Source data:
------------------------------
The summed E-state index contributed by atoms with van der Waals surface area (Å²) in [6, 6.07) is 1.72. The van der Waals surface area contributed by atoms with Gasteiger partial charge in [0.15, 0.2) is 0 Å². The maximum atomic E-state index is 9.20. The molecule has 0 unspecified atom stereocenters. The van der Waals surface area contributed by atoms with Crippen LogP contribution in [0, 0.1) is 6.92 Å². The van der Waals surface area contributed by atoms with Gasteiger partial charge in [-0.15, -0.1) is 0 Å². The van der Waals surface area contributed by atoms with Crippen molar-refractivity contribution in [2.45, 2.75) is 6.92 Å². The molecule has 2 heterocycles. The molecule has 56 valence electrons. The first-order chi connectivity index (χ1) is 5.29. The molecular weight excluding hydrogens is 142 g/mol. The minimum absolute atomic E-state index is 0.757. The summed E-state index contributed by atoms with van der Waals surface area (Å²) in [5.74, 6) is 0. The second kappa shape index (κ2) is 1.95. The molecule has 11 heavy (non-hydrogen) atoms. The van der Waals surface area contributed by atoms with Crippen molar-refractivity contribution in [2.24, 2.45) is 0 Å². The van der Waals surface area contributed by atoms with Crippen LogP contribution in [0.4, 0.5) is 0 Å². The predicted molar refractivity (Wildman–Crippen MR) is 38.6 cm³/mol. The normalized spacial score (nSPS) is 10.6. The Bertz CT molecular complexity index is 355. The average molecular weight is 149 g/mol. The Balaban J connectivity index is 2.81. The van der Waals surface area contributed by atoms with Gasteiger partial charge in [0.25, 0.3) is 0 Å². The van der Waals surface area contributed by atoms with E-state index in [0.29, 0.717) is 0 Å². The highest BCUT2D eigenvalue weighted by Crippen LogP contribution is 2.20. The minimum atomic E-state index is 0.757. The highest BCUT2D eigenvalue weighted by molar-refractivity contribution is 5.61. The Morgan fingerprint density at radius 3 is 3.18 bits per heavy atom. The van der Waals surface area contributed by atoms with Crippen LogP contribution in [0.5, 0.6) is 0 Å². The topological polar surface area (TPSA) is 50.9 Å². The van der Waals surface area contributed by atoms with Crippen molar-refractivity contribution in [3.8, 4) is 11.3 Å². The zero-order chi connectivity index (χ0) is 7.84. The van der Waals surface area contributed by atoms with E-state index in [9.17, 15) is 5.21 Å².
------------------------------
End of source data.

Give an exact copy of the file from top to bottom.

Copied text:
The summed E-state index contributed by atoms with van der Waals surface area (Å²) in [6, 6.07) is 1.72. The van der Waals surface area contributed by atoms with Gasteiger partial charge in [0.15, 0.2) is 0 Å². The maximum atomic E-state index is 9.20. The molecule has 0 unspecified atom stereocenters. The van der Waals surface area contributed by atoms with Crippen LogP contribution in [0, 0.1) is 6.92 Å². The van der Waals surface area contributed by atoms with Gasteiger partial charge in [-0.15, -0.1) is 0 Å². The van der Waals surface area contributed by atoms with Crippen molar-refractivity contribution in [2.45, 2.75) is 6.92 Å². The molecule has 2 heterocycles. The molecule has 56 valence electrons. The first-order chi connectivity index (χ1) is 5.29. The molecular weight excluding hydrogens is 142 g/mol. The minimum absolute atomic E-state index is 0.757. The summed E-state index contributed by atoms with van der Waals surface area (Å²) in [5.74, 6) is 0. The second kappa shape index (κ2) is 1.95. The molecule has 11 heavy (non-hydrogen) atoms. The van der Waals surface area contributed by atoms with Crippen molar-refractivity contribution in [2.24, 2.45) is 0 Å². The van der Waals surface area contributed by atoms with Crippen LogP contribution in [0.4, 0.5) is 0 Å². The predicted molar refractivity (Wildman–Crippen MR) is 38.6 cm³/mol. The normalized spacial score (nSPS) is 10.6. The Bertz CT molecular complexity index is 355. The average molecular weight is 149 g/mol. The Balaban J connectivity index is 2.81. The van der Waals surface area contributed by atoms with Gasteiger partial charge in [0.25, 0.3) is 0 Å². The van der Waals surface area contributed by atoms with E-state index in [0.29, 0.717) is 0 Å². The highest BCUT2D eigenvalue weighted by Crippen LogP contribution is 2.20. The minimum atomic E-state index is 0.757. The highest BCUT2D eigenvalue weighted by molar-refractivity contribution is 5.61. The Morgan fingerprint density at radius 3 is 3.18 bits per heavy atom. The van der Waals surface area contributed by atoms with Crippen LogP contribution in [0.5, 0.6) is 0 Å². The topological polar surface area (TPSA) is 50.9 Å². The van der Waals surface area contributed by atoms with Crippen molar-refractivity contribution in [3.8, 4) is 11.3 Å². The zero-order chi connectivity index (χ0) is 7.84. The van der Waals surface area contributed by atoms with E-state index in [9.17, 15) is 5.21 Å².